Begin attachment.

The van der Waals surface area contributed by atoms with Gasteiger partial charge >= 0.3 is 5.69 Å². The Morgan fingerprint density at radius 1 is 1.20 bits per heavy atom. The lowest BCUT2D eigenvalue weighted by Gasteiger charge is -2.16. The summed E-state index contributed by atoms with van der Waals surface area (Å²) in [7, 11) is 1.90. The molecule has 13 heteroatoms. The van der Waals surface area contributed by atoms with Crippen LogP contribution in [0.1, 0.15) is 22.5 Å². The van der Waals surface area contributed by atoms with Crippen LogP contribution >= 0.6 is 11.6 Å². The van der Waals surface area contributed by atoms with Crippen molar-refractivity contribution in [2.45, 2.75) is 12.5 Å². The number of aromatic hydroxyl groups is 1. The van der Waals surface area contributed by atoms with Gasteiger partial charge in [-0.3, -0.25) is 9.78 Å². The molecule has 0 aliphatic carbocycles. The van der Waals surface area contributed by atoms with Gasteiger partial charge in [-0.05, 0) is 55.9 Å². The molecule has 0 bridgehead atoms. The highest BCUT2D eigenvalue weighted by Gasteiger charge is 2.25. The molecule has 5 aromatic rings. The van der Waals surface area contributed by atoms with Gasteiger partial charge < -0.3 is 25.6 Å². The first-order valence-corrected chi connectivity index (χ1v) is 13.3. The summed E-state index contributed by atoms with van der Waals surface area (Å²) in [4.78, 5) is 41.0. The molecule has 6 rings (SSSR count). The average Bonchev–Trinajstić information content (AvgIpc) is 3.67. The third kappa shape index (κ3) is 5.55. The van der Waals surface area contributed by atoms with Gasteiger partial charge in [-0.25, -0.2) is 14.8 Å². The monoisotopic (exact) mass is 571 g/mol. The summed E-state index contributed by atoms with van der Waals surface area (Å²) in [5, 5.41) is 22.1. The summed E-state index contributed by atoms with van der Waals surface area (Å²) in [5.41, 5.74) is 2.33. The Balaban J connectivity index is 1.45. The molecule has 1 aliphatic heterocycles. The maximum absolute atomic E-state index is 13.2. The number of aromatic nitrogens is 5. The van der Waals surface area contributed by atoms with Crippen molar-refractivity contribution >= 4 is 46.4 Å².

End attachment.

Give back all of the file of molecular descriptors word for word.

The van der Waals surface area contributed by atoms with Gasteiger partial charge >= 0.3 is 5.69 Å². The Morgan fingerprint density at radius 1 is 1.20 bits per heavy atom. The lowest BCUT2D eigenvalue weighted by Gasteiger charge is -2.16. The summed E-state index contributed by atoms with van der Waals surface area (Å²) in [7, 11) is 1.90. The molecule has 13 heteroatoms. The van der Waals surface area contributed by atoms with Crippen LogP contribution in [0.1, 0.15) is 22.5 Å². The van der Waals surface area contributed by atoms with Crippen LogP contribution >= 0.6 is 11.6 Å². The van der Waals surface area contributed by atoms with Crippen molar-refractivity contribution in [2.45, 2.75) is 12.5 Å². The number of aromatic hydroxyl groups is 1. The van der Waals surface area contributed by atoms with Gasteiger partial charge in [-0.3, -0.25) is 9.78 Å². The molecule has 0 aliphatic carbocycles. The van der Waals surface area contributed by atoms with Gasteiger partial charge in [-0.05, 0) is 55.9 Å². The molecule has 0 bridgehead atoms. The highest BCUT2D eigenvalue weighted by Gasteiger charge is 2.25. The molecule has 5 aromatic rings. The van der Waals surface area contributed by atoms with Gasteiger partial charge < -0.3 is 25.6 Å². The first-order valence-corrected chi connectivity index (χ1v) is 13.3. The summed E-state index contributed by atoms with van der Waals surface area (Å²) in [4.78, 5) is 41.0. The molecule has 6 rings (SSSR count). The average Bonchev–Trinajstić information content (AvgIpc) is 3.67. The third kappa shape index (κ3) is 5.55. The van der Waals surface area contributed by atoms with Gasteiger partial charge in [-0.25, -0.2) is 14.8 Å². The monoisotopic (exact) mass is 571 g/mol. The summed E-state index contributed by atoms with van der Waals surface area (Å²) in [5, 5.41) is 22.1. The summed E-state index contributed by atoms with van der Waals surface area (Å²) in [5.41, 5.74) is 2.33. The Balaban J connectivity index is 1.45. The molecule has 1 aliphatic heterocycles. The maximum absolute atomic E-state index is 13.2. The number of aromatic nitrogens is 5. The van der Waals surface area contributed by atoms with Crippen molar-refractivity contribution >= 4 is 46.4 Å².